Nine ways to deal with seeing your ex-wife or husband at your son or daughter’s wedding

If you’re divorced, your child’s wedding can be emotional if your ex is there. Nine strategies to help you enjoy the day, such as focusing on the bride and groom-to-be rather than past events

Forty-two per cent of all marriages end in divorce in England and Wales. Amid the many challenges that the end of a marriage presents, one that few people think of until it slaps them in the face years later is how you deal with your ex-husband or ex-wife at your child’s wedding.

To throw a further spanner in the works, the years between your divorce and your son or daughter’s wedding could have brought someone else into your life and you could well have a new partner, as could your ex.

How does everyone find a space within the wedding party that keeps the focus on the two people about to take their nuptials?

Counsellor Mariam Prag insists this is what’s paramount. She urges parents to understand: “As tough as you might find it to deal with your ex, your child’s wedding is not about you, but about them.”

To keep this thought top of mind might be easier said than done, though. The tips below should help ensure that everyone enjoys the big day and that the wedding photos after show people on their best behaviour, with genuine smiles and not through gritted teeth.

1. Respect the bride and groom’s decisions                                                          

Regardless of how acrimonious your divorce may have been, the fact remains that your ex-wife or husband is one of your child’s parents. If your son or daughter wants them to be part of their wedding, accept it. It’ll make things easier in the long run.

2. Focus on the big picture and the date

With weddings being the extravaganzas they’ve become, the run-up to it could take months, or (whisper it) even a year, but the day will come and the day will pass, and you can go back to living ex-free.

Wedding etiquette for your third time up the aisle

3. A short memory is your ‘something new’

Now is not the time to reminisce about your ex-partner’s failings of years past. Put your focus on the now.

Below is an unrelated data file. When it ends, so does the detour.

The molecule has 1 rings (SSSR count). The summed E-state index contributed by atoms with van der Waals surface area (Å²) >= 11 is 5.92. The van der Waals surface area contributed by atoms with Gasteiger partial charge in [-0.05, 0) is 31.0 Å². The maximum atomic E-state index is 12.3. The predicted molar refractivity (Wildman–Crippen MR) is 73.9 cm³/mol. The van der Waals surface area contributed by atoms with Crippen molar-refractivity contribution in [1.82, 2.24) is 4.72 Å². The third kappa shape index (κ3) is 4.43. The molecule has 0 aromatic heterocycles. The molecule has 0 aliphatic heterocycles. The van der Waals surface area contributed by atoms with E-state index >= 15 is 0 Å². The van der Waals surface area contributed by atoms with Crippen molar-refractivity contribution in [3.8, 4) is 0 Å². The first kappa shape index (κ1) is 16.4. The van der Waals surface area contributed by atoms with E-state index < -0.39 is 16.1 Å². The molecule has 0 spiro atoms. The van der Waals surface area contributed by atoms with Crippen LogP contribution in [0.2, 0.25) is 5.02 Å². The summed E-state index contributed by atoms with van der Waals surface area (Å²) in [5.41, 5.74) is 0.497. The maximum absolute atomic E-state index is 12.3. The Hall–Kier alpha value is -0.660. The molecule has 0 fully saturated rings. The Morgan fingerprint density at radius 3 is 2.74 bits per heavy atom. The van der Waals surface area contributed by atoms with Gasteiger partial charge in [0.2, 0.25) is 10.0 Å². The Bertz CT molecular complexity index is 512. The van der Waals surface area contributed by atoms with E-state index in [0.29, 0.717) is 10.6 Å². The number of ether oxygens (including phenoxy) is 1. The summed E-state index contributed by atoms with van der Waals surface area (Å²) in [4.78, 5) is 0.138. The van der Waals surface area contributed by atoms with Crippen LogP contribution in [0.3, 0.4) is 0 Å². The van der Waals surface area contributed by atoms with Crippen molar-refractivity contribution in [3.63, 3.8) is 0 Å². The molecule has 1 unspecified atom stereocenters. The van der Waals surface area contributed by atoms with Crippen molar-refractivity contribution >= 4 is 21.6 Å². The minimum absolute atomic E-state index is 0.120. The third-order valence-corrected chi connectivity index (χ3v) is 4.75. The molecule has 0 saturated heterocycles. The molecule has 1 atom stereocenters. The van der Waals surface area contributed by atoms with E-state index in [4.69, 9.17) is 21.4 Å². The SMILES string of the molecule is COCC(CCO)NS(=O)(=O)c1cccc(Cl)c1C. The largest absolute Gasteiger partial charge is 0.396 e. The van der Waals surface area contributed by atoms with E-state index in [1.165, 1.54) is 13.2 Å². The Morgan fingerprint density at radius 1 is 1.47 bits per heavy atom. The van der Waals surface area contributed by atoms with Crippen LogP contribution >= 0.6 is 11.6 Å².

4. Boundaries are allowed

Try to be as flexible as possible with your child’s wishes but remember that boundaries are positive things. If there are any situations you’re asked to be involved with that you know you just cannot handle well, say so as soon as possible.

5. The bride or groom is boss

If your ex has any questions about the way you are doing things for the wedding, he or she needs to take it up with your joint child, the bride or groom, and not with you.

6. Current partners have feelings too

If you’ve since remarried, don’t let your child’s wedding take over your life. Yes, it is exciting, and yes, it may be fraught, as dynamics long dealt with return to play a pivotal role in your life. But for your current spouse, it could be tough to watch you spend so much time and energy on something that doesn’t include them.

If emotions and maturity levels allow, see if there is a way to include them in a meaningful way in the wedding preparations, such as taking the happy soon-to-be-married couple for a meal before their wedding. Your ex may be a thing of your past once the wedding is over but your current spouse won’t be, so take care to think of their feelings too.

7. Laughter is the best medicine (and diffuser)

Many a tense situation can be diffused with a bit of laughter. You don’t need to develop a comedy routine, but some well-placed wit could be your best weapon.

8. Weddings are celebrations

Even in the most simple of family set-ups, it can be difficult, when preparations and nerves are running high, to remember that weddings are a time of celebration. They are, though, and the happy memories of the day will be what everyone remembers afterwards.

9. Your child’s happiness will make it all worth it

At times, you might need to grit your teeth to get through the run-up to the wedding. But come the special day, the smile on your child’s face will take away most, if not all, of the stress and strain. It’s a trade-off worth making as your child and their spouse start their married life together.

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